Examples of fleeting cues

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Examples of fleeting cues

AsTeR minimizes the use of extra-textual announcements by cueing document structure implicitly wherever possible. Fleeting sound cues are associated with objects like paragraphs and bulletted lists to convey structure efficiently. To give a visual analogy, we all know what a table of numbers or a centered paragraph look like, but what do they ``sound'' like? Associating sound cues (earcons [BGB88]) with specific structures takes a step towards answering this question.

Fleeting cues are typically used to introduce particular objects. However, more than an introductory cue is needed when rendering complex structures. For instance, a fleeting cue at the beginning of each item is not sufficient when rendering an itemized list -the listener is likely to forget the current context if the items are complex.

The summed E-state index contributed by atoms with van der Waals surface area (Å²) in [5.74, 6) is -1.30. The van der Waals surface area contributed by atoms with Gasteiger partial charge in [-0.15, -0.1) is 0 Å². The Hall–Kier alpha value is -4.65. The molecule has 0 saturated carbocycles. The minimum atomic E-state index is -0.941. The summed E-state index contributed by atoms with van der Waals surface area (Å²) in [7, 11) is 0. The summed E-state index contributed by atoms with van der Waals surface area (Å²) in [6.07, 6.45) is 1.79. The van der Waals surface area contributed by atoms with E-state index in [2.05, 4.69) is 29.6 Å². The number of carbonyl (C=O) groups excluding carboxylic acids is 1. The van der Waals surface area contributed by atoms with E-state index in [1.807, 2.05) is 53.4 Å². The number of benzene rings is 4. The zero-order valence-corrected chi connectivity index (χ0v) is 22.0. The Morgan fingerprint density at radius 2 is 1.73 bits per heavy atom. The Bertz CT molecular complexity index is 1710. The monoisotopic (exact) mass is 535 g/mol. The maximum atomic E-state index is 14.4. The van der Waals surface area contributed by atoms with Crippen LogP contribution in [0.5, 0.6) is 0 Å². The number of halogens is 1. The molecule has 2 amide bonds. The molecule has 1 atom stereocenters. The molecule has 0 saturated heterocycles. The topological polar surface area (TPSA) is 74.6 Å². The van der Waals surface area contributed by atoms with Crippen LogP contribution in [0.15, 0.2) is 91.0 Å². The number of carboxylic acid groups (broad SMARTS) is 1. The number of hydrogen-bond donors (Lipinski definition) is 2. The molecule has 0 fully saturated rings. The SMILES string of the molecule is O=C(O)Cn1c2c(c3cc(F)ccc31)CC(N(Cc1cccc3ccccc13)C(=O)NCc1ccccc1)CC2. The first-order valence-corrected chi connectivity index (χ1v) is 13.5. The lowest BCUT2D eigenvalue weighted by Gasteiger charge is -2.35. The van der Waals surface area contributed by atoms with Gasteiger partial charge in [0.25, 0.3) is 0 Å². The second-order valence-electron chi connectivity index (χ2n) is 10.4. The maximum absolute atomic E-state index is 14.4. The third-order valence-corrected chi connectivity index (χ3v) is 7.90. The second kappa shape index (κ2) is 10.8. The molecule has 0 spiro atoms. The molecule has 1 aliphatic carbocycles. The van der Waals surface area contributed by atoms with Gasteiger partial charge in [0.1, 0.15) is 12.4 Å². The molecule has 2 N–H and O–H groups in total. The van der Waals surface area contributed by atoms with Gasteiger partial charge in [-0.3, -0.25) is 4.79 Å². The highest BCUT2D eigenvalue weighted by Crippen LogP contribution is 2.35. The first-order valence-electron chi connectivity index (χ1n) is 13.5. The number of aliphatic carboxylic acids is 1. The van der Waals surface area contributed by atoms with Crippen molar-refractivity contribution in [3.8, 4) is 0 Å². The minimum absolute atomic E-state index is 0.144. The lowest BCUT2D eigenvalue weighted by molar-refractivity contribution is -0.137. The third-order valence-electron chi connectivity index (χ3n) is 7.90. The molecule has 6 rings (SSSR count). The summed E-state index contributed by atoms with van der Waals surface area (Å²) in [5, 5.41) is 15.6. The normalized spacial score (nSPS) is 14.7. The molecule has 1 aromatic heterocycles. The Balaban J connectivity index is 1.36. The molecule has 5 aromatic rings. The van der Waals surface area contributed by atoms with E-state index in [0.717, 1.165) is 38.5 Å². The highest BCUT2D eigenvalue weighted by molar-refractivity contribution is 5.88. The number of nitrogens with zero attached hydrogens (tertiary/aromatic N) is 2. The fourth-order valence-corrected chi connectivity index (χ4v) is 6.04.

In the visual setting, the logical structure of a list is displayed by super-imposing indentation, an implicit layout cue, on the text. AsTeR uses persistent audio cues to achieve a similar effect. These cues consist of either a change in some characteristic of the speaking voice or a sound that repeats in the background and have the advantage of being present during the entire rendering, without detracting from the flow of information.

TV Raman
Thu Mar 9 20:10:41 EST 1995